GMB head feigns innocence over £1m Labour funding cut

Paul Kenny claims he's just doing what Miliband wants but his move was an unambiguous vote of no confidence in the Labour leader's reforms.

GMB general secretary Paul Kenny chose to feign innocence when he arrived at Portcullis House for his meeting with Ed Miliband earlier today, the day after his union announced that it was cutting its affiliation fees to Labour from £1.2m to £150,000. "What's all the fuss over? All we're doing, if you like, is going towards what Ed says he wants," he remarked

But as Kenny knows, the objection is that he has pre-emptively disaffiliated 88% of the union's political levy-payers from Labour, rather than trying to persuade more to sign up once an opt-in system is introduced. It was an unambiguous vote of no confidence in Miliband's reforms.

In its statement yesterday, the GMB, the third-largest union, also warned of "further reductions in spending on Labour party campaigns and initiatives". For Labour, which relies on large one-off donations from the unions to fund its general election campaigns, it was an ominous threat. 

Privately, however, some in the party are more sanguine. They regard Kenny's move as a negotiating tactic designed to deter Miliband from reducing the unions' voting power in leadership elections and at party conferences. The GMB is not due to implement the funding cut until January, leaving Miliband wtih time to reach an agreement. But the dilemma is already becoming clear: does Miliband pursue comprehensive change and risk losing even more funding, or does he compromise and risk being accused of bottling reform?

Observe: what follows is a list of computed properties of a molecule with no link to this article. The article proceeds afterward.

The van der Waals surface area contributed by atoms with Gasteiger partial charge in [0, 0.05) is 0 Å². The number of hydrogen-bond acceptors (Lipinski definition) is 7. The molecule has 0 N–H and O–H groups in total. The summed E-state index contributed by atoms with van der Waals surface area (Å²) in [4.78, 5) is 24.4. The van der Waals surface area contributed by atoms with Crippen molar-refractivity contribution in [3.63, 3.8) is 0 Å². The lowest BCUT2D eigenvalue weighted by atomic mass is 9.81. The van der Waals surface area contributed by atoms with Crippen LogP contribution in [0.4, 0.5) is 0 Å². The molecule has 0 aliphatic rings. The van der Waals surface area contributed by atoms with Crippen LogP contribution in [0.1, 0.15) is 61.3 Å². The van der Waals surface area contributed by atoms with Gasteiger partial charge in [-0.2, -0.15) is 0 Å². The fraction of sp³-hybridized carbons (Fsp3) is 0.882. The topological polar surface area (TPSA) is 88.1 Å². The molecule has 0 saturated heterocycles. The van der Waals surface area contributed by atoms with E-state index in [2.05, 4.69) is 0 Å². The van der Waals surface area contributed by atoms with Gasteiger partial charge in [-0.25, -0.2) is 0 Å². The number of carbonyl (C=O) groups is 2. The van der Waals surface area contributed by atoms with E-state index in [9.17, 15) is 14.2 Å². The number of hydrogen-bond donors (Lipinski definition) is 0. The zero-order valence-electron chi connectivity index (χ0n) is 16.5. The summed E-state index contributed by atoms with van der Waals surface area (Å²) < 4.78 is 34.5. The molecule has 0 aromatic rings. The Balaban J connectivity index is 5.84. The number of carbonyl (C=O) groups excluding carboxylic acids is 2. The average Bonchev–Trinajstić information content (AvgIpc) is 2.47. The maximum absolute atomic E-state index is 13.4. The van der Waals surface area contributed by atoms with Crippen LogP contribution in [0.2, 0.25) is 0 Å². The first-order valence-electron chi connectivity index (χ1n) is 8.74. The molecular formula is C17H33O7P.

A GMB member protests outside parliament over cuts to public sector pensions. Photograph: Getty Images.

George Eaton is political editor of the New Statesman.

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New Digital Editor: Serena Kutchinsky

The New Statesman appoints Serena Kutchinsky as Digital Editor.

Serena Kutchinsky is to join the New Statesman as digital editor in September. She will lead the expansion of the New Statesman across a variety of digital platforms.

Serena has over a decade of experience working in digital media and is currently the digital editor of Newsweek Europe. Since she joined the title, traffic to the website has increased by almost 250 per cent. Previously, Serena was the digital editor of Prospect magazine and also the assistant digital editor of the Sunday Times - part of the team which launched the Sunday Times website and tablet editions.

Jason Cowley, New Statesman editor, said: “Serena joins us at a great time for the New Statesman, and, building on the excellent work of recent years, she has just the skills and experience we need to help lead the next stage of our expansion as a print-digital hybrid.”

Serena Kutchinsky said: “I am delighted to be joining the New Statesman team and to have the opportunity to drive forward its digital strategy. The website is already established as the home of free-thinking journalism online in the UK and I look forward to leading our expansion and growing the global readership of this historic title.

In June, the New Statesman website recorded record traffic figures when more than four million unique users read more than 27 million pages. The circulation of the weekly magazine is growing steadily and now stands at 33,400, the highest it has been since the early 1980s.